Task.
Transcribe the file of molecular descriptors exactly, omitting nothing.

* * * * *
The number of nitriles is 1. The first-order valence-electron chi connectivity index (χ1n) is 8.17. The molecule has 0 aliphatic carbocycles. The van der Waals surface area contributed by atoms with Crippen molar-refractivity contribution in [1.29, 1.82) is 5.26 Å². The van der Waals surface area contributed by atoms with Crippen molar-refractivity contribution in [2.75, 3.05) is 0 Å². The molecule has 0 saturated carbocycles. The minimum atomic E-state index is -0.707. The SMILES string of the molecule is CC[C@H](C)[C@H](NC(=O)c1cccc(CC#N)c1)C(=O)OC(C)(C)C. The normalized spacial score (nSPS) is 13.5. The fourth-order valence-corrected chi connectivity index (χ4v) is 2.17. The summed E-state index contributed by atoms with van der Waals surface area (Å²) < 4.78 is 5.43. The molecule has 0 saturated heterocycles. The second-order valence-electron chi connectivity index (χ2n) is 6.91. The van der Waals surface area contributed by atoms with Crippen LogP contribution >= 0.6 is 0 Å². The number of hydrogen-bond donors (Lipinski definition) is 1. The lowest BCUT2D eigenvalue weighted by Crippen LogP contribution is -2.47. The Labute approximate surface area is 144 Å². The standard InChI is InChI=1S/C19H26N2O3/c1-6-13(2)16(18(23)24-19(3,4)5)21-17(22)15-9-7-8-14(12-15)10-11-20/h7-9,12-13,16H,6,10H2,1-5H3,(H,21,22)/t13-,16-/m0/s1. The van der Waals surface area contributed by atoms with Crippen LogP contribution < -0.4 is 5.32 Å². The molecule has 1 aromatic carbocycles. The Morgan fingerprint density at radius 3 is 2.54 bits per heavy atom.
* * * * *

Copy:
The number of nitriles is 1. The first-order valence-electron chi connectivity index (χ1n) is 8.17. The molecule has 0 aliphatic carbocycles. The van der Waals surface area contributed by atoms with Crippen molar-refractivity contribution in [1.29, 1.82) is 5.26 Å². The van der Waals surface area contributed by atoms with Crippen molar-refractivity contribution in [2.75, 3.05) is 0 Å². The molecule has 0 saturated carbocycles. The minimum atomic E-state index is -0.707. The SMILES string of the molecule is CC[C@H](C)[C@H](NC(=O)c1cccc(CC#N)c1)C(=O)OC(C)(C)C. The normalized spacial score (nSPS) is 13.5. The fourth-order valence-corrected chi connectivity index (χ4v) is 2.17. The summed E-state index contributed by atoms with van der Waals surface area (Å²) < 4.78 is 5.43. The molecule has 0 saturated heterocycles. The second-order valence-electron chi connectivity index (χ2n) is 6.91. The van der Waals surface area contributed by atoms with Crippen LogP contribution >= 0.6 is 0 Å². The number of hydrogen-bond donors (Lipinski definition) is 1. The lowest BCUT2D eigenvalue weighted by Crippen LogP contribution is -2.47. The Labute approximate surface area is 144 Å². The standard InChI is InChI=1S/C19H26N2O3/c1-6-13(2)16(18(23)24-19(3,4)5)21-17(22)15-9-7-8-14(12-15)10-11-20/h7-9,12-13,16H,6,10H2,1-5H3,(H,21,22)/t13-,16-/m0/s1. The van der Waals surface area contributed by atoms with Crippen LogP contribution < -0.4 is 5.32 Å². The molecule has 1 aromatic carbocycles. The Morgan fingerprint density at radius 3 is 2.54 bits per heavy atom.